Whether it’s a girl posting a half-naked selfie of herself on Instagram or a guy gloating about his new found CrossFit addiction, people will do anything for a “Like,” or “Favorite” on social media. The ALS Ice Bucket Challenge is just another example of a ploy for attention.
With the help of narcissistic social media users all over the globe, the ALS Association has achieved over $100 million in revenue (as of September 2014). The idea that people can all come together to fight a neurological disorder, such as Lou Gehrig’s Disease, and raise the ALS Association’s annual revenue by 3,500 percent, is amazing and it shows the true power of a social media campaign.
The problem is that the majority of people participating in the Ice Bucket Challenge do not care about the research that goes into ALS. They’re treating the challenge like the “Harlem Shake” video fad (purely to have their own version of it). The problem I have is not with the raising awareness aspect of the Ice Bucket Challenge, but with the reasons that people are doing it.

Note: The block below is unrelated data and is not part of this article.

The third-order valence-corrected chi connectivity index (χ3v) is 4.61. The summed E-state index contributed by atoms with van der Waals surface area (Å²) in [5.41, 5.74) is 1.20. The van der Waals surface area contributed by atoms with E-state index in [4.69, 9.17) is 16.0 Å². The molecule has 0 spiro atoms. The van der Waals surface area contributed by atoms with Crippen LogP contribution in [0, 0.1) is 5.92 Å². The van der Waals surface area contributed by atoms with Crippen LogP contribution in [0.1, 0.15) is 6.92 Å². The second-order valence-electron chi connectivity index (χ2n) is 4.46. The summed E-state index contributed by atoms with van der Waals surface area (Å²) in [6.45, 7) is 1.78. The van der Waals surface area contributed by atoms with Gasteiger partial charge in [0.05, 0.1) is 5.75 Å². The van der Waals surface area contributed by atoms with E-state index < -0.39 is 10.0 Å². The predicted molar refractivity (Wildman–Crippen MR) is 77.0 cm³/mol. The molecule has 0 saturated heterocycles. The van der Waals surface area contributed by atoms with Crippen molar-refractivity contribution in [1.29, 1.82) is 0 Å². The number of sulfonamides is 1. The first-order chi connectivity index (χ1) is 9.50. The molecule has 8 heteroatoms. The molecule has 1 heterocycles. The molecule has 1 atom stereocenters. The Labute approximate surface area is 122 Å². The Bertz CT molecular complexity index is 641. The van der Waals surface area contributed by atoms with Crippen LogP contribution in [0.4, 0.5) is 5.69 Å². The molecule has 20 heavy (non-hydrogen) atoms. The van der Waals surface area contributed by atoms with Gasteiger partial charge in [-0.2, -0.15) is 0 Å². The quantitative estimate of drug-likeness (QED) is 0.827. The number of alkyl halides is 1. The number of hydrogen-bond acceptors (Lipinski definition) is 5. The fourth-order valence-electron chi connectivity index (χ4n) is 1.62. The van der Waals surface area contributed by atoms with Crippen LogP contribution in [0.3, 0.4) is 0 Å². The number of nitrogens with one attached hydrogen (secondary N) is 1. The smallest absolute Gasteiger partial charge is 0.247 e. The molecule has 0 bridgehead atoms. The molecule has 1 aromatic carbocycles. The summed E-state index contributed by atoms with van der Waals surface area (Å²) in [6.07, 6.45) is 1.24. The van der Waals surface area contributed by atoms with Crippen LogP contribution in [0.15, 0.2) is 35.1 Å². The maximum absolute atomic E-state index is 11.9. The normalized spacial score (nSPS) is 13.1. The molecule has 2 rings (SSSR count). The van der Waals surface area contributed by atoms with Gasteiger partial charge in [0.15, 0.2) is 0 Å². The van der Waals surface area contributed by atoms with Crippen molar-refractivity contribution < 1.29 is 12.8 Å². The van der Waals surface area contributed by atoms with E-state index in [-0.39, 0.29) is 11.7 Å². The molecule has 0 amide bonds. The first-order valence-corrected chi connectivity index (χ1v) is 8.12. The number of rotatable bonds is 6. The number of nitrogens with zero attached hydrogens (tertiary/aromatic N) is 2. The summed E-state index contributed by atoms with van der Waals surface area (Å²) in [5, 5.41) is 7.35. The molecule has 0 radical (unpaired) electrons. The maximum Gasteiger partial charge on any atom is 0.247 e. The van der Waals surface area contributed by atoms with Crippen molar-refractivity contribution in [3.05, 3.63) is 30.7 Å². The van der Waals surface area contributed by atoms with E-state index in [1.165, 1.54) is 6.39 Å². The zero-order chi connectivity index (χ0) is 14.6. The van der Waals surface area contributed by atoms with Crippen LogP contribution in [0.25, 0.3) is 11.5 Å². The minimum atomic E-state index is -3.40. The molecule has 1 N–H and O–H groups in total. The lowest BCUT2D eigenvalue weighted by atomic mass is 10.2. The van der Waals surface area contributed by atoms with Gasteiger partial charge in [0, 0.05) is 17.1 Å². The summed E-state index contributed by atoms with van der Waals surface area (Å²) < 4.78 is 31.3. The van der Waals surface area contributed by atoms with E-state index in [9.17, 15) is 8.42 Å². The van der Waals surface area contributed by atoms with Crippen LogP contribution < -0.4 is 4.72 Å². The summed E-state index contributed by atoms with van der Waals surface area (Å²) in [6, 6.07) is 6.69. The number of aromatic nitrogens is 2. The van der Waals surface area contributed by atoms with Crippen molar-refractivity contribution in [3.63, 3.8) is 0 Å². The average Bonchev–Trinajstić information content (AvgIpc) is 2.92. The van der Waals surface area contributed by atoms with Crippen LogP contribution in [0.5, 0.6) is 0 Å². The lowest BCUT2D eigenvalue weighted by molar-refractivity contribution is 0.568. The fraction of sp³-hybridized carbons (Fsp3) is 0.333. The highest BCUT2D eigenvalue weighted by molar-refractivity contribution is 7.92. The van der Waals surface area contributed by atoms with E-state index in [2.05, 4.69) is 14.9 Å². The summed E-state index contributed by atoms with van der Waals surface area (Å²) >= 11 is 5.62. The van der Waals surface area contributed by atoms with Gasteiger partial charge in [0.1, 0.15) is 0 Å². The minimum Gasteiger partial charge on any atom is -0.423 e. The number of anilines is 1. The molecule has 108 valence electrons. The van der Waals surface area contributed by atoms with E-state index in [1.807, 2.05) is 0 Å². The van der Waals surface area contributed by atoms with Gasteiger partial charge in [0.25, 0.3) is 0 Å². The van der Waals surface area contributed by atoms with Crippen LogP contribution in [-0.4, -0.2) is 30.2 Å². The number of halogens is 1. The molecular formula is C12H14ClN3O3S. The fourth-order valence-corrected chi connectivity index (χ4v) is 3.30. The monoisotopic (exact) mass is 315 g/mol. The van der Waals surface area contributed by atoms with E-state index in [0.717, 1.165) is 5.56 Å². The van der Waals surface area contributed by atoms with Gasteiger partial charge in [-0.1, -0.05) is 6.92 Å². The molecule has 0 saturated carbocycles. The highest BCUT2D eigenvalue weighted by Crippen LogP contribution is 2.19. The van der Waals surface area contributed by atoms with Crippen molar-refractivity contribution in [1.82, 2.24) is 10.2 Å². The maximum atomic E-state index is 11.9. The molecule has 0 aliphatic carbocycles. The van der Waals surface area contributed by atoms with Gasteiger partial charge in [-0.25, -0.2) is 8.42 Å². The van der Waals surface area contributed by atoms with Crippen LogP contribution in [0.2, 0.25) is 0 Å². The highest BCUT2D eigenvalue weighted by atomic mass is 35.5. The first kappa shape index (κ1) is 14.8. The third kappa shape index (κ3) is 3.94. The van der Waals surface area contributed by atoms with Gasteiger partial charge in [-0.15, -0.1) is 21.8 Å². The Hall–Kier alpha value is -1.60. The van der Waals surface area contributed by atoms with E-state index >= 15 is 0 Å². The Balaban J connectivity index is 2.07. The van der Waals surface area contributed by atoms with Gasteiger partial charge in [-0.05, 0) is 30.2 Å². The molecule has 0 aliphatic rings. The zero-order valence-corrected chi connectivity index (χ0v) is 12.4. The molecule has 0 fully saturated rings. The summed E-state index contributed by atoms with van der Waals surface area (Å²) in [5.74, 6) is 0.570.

Cabrini sports teams, CAP board andmembers of administration have even taken part in this social media fad that’s been polluting news feeds for the last four weeks.
What’s next? Are we going to rub mayonnaise on our arms for domestic violence? Or maybe throw carrots in a river for depression? Don’t speak about a cause because of a nifty fad, speak about it because you care.
I’m a firm believer that if you put yourself in front of a cause purely for the reason of your own personal gain, you deserve to suffer the same ailment the cause is fighting for. Does that mean that I believe the people who did the Ice Bucket Challenge for the wrong reasons should contract ALS? I’m not sure (that’s harsh) but it’s incredibly inappropriate to make a mockery of a serious issue purely for a “Like” on Facebook.